Last week was my daughter’s school’s annual anti-bullying rally. Children, their parents/relatives, and school employees all wore blue to show our solidarity with each other against bullying. Our children each carried a blue sign that said, “I take a stand against bullying.” Like many schools, Ari’s elementary school has a “no tolerance for bullying” policy. I’m grateful for schools and individuals who take bullying seriously.
As we formed a large crowd of unity at the back of the school, with the playground in sight, I couldn’t help but think about the bullies I encountered in my young life. I winced as I thought of my monster bully. I was a teenager when the incidents happened.
The bully? An adult. My mom’s best friend. My best friend’s mom. Let’s call her M.
M’s daughter, B, and I had so much in common, it was no wonder we quickly became the best of friends growing up just down the block from each other in New York. Even better, our parents were close friends.
For the first few years of B’s and my friendship, everything was fine. Then when I became a teenager, the bullying started.
B’s mom was jealous of me. I was mature and driven academically, unlike B and her brother. I also started volunteering at a local animal hospital at 16 to get veterinary experience to prepare myself for veterinary school someday. B and M didn’t like the possibility that I might become a veterinarian and “out-do” them. (Becoming a veterinarian was my dream at the time.)
M and her daughter were seething with envy that I might accomplish more than they did. Whenever I was at B’s house, her mom would crush my spirit, telling me I wasn’t smart enough to accomplish my vocational dreams. Eventually B followed suit and picked on me, as well. Each time I had a counterpoint for why I could realize my dreams, the dynamic duo continued trashing me.
I would come home crying regularly after being at their home where the emotional abuse took place. My parents would try to comfort me, but mistakenly still encouraged my friendship with B, as they were still friends with B’s parents and were unwilling to relinquish the friendship. With my emotions so raw and teenage insecurities running so high, I continued being friends with B throughout college. After I switched my major to English, B and her mom gloated that their prediction was right: To them, I couldn’t accomplish that dream of becoming a veterinarian. My career aspirations were no longer a threat to them.
In addition, through high school and college, the venomous pair would made fun of my art, claiming I wasn’t a true artist. Every talent I had that B didn’t, her mother went on a toxic rampage against me. Once I graduated college, I got my head together and pressed the Delete button on my friendship with B without telling her or her mom why. Unfortunately, my parents continued to be friends with M and her husband, who actually was the nice one of the bunch.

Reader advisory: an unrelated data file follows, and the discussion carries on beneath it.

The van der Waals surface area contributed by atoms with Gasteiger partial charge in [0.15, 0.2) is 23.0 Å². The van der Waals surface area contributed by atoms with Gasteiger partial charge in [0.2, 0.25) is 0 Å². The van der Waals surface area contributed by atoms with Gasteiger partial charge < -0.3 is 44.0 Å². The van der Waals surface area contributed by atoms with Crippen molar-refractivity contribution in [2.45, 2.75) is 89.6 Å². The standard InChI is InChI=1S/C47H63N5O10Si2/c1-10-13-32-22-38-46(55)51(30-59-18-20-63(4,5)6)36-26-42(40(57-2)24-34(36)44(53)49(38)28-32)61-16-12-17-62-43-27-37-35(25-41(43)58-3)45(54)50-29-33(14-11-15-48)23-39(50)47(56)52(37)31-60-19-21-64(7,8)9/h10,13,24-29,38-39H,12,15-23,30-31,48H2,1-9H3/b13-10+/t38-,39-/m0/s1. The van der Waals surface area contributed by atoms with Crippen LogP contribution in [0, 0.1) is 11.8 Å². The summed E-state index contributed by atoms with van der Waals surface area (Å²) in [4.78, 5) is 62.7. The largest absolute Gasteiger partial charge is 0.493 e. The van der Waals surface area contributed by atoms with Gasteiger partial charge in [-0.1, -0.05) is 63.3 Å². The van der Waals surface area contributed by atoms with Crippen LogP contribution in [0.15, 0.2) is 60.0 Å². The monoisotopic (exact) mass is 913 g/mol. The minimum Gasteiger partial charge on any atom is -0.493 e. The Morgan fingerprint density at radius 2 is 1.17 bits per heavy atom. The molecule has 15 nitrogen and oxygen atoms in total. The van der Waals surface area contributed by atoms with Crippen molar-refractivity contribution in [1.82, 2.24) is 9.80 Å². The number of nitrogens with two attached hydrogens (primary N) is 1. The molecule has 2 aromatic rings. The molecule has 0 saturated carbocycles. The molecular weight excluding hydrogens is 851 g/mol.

Then, a fortunate turn of events. B’s parents retired early and moved to Florida. Finally, I wouldn’t have to hear about B and M anymore or worry about M stopping by when I was in town. There are many miles between New York and Florida, I gratefully surmised.
Until my parents retired and moved to the same area in Florida as B’s parents moved to. They are now minutes away from each other.
And like any parasite, M is trying to worm herself into my and my daughter’s life. M has thankfully never met my daughter, but M wants desperately to meet her so, I suspect, she can compare Ari to her own grandchildren and continue her legacy of bullying to the next generation. And M wants to rekindle B’s and my friendship, so we can pick up where we left off.
M is delusional. Ain’t gonna happen. Ever.
I’m all for letting the past remain in the past.
But what happens when the past invades your present?
Individual kids giving anti-bullying pledges into the microphone stirred me from my thoughts. And my daughter’s hand clutching mine gave me even more hearty resolve to make good on my promise to the universe that I would do my best to keep her safe.
As a mother, I will do my best to protect Ari’s emotional and physical well-being. And I know how sacred a child’s dreams are. Ari has a right to dream, and nobody has the right to take that from her.
Have you ever been bullied or know of someone who has?
If I ever meet M, which could happen despite the unlikelihood, what would you recommend I say?
Tags: bullies, bully, bullying, emotional abuse